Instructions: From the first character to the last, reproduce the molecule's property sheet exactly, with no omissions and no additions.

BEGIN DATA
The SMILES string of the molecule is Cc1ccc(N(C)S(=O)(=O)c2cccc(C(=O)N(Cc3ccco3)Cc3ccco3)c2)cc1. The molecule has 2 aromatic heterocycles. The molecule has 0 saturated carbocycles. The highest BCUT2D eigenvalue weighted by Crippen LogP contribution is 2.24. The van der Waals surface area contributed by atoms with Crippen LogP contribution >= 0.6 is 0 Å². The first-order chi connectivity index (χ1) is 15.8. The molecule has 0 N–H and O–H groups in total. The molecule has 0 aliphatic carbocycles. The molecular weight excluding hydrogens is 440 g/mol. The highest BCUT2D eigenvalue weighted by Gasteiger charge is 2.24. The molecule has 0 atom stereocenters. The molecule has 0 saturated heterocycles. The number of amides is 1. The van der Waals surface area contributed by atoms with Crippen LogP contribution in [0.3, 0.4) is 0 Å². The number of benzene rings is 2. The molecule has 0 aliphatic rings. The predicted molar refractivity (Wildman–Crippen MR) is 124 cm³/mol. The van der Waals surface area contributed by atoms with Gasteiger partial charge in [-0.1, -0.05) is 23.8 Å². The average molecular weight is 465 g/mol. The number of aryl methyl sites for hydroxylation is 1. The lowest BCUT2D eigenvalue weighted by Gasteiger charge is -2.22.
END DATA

The SMILES string of the molecule is Cc1ccc(N(C)S(=O)(=O)c2cccc(C(=O)N(Cc3ccco3)Cc3ccco3)c2)cc1. The molecule has 2 aromatic heterocycles. The molecule has 0 saturated carbocycles. The highest BCUT2D eigenvalue weighted by Crippen LogP contribution is 2.24. The van der Waals surface area contributed by atoms with Crippen LogP contribution >= 0.6 is 0 Å². The first-order chi connectivity index (χ1) is 15.8. The molecule has 0 N–H and O–H groups in total. The molecule has 0 aliphatic carbocycles. The molecular weight excluding hydrogens is 440 g/mol. The highest BCUT2D eigenvalue weighted by Gasteiger charge is 2.24. The molecule has 0 atom stereocenters. The molecule has 0 saturated heterocycles. The number of amides is 1. The van der Waals surface area contributed by atoms with Crippen LogP contribution in [0.3, 0.4) is 0 Å². The number of benzene rings is 2. The molecule has 0 aliphatic rings. The predicted molar refractivity (Wildman–Crippen MR) is 124 cm³/mol. The van der Waals surface area contributed by atoms with Gasteiger partial charge in [-0.1, -0.05) is 23.8 Å². The average molecular weight is 465 g/mol. The number of aryl methyl sites for hydroxylation is 1. The lowest BCUT2D eigenvalue weighted by Gasteiger charge is -2.22.